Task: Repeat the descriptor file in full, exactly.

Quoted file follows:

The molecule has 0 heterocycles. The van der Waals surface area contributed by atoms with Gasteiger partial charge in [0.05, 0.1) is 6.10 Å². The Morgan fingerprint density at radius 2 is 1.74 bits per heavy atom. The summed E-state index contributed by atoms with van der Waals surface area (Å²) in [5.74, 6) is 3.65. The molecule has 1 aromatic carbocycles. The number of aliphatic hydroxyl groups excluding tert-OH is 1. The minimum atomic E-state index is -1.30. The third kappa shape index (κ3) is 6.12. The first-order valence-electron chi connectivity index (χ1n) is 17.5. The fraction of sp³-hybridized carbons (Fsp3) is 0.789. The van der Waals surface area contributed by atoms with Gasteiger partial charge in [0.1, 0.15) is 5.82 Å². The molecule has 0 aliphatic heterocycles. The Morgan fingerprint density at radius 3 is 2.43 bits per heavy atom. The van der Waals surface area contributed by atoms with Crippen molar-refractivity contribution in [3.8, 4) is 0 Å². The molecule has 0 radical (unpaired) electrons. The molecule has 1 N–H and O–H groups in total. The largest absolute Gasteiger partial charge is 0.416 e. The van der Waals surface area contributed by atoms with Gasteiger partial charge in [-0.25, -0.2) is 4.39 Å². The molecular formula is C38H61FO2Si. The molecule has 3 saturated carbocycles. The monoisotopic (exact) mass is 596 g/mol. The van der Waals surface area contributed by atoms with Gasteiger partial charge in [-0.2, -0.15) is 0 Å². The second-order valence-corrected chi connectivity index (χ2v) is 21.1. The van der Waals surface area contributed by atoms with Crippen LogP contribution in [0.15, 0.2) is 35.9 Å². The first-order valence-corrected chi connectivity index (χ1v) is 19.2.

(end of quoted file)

The molecule has 0 heterocycles. The van der Waals surface area contributed by atoms with Gasteiger partial charge in [0.05, 0.1) is 6.10 Å². The Morgan fingerprint density at radius 2 is 1.74 bits per heavy atom. The summed E-state index contributed by atoms with van der Waals surface area (Å²) in [5.74, 6) is 3.65. The molecule has 1 aromatic carbocycles. The number of aliphatic hydroxyl groups excluding tert-OH is 1. The minimum atomic E-state index is -1.30. The third kappa shape index (κ3) is 6.12. The first-order valence-electron chi connectivity index (χ1n) is 17.5. The fraction of sp³-hybridized carbons (Fsp3) is 0.789. The van der Waals surface area contributed by atoms with Gasteiger partial charge in [0.1, 0.15) is 5.82 Å². The molecule has 0 aliphatic heterocycles. The Morgan fingerprint density at radius 3 is 2.43 bits per heavy atom. The van der Waals surface area contributed by atoms with Crippen molar-refractivity contribution in [3.8, 4) is 0 Å². The molecule has 0 radical (unpaired) electrons. The molecule has 1 N–H and O–H groups in total. The largest absolute Gasteiger partial charge is 0.416 e. The van der Waals surface area contributed by atoms with Gasteiger partial charge in [-0.25, -0.2) is 4.39 Å². The molecular formula is C38H61FO2Si. The molecule has 3 saturated carbocycles. The monoisotopic (exact) mass is 596 g/mol. The van der Waals surface area contributed by atoms with Gasteiger partial charge in [-0.2, -0.15) is 0 Å². The second-order valence-corrected chi connectivity index (χ2v) is 21.1. The van der Waals surface area contributed by atoms with Crippen LogP contribution in [0.15, 0.2) is 35.9 Å². The first-order valence-corrected chi connectivity index (χ1v) is 19.2.